He blinked his eyes open and turned off the shower. Time to get going.
He stopped at a diner for breakfast, bacon and eggs. There were truck drivers sitting along the counter, kidding the waitresses, taking their daily dose of socialization before getting back into their trucks and on the road. Lonely job, B.J. thought. He'd gotten a taste of it over the last few days, just motoring along the highways, and he could say with absolute certainty that he did not envy these guys.
At least his journey was nearly done.
He lingered over coffee. He savored coffee now, ever since coming home, because every cup he'd had in Korea had tasted dreadful. Putting a ton of sugar into it never helped. It was always too strong, too bitter. But they drank it anyway, because it was a caffeine fix, and caffeine was vital.
Sitting in the mess tent over breakfast, so close to Hawkeye their thighs were touching… swapping his bacon for Hawk's sausage… taking a bite of Hawk's scrambled eggs while he was at it. Hawkeye never minded. It was a ritual, almost… the exchange of food… the way they always seemed to end up with something different on their trays than they'd started with, but somehow it was what they'd each actually wanted. A kind of bizarre barter without words. Much of their communication, he now realized, occurred without words.
Once back on the road, he turned on the radio but kept the music soft. He'd found that it soothed him if he occasionally talked out loud to himself, even though it seemed like a crazy thing to do. But hell, everything about the last few days was crazy… what difference did one more thing make?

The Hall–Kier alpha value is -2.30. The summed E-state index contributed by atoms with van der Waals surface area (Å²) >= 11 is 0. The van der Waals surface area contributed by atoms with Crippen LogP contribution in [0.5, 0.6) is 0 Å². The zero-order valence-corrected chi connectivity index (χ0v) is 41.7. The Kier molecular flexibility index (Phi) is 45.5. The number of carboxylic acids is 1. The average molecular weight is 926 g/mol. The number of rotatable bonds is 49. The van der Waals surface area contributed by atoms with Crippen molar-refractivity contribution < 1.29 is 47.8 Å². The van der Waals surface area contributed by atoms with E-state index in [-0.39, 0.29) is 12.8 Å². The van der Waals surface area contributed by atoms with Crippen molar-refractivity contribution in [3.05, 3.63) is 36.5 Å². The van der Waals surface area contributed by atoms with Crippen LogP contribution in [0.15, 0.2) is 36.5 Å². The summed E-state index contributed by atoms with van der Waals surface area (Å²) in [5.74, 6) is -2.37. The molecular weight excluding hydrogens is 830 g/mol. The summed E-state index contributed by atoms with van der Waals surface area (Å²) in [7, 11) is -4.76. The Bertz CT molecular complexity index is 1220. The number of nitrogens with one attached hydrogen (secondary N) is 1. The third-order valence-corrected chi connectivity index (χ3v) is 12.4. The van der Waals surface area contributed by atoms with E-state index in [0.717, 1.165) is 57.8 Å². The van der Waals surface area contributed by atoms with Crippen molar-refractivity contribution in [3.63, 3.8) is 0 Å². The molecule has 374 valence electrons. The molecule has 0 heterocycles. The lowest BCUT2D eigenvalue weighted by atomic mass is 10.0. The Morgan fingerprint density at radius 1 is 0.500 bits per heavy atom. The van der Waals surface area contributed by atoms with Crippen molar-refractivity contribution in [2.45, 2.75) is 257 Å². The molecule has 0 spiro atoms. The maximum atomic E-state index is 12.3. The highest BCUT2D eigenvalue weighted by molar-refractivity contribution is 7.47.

"He knew before I did," he told himself, there in the car, as he made his way to the Pennsylvania Turnpike. "There were times when he'd look at me, and I'd wonder what was behind that look… He knew that it would someday come to this. That someday I'd be making my way across the goddamn country to get to him."
Throwing everything away… everything I thought I ever wanted… just tossing it out the window.
War changes a man in so many ways. Even if you're not on the front lines, fighting the battles, it changes you. Before Korea, B.J. had never known terror like he saw there. He'd never before looked into the panicked eyes of a dying young man. He'd never thought too long or too hard about death… not really. Oh, clinically he understood death. He'd just never stopped to consider the finality of it.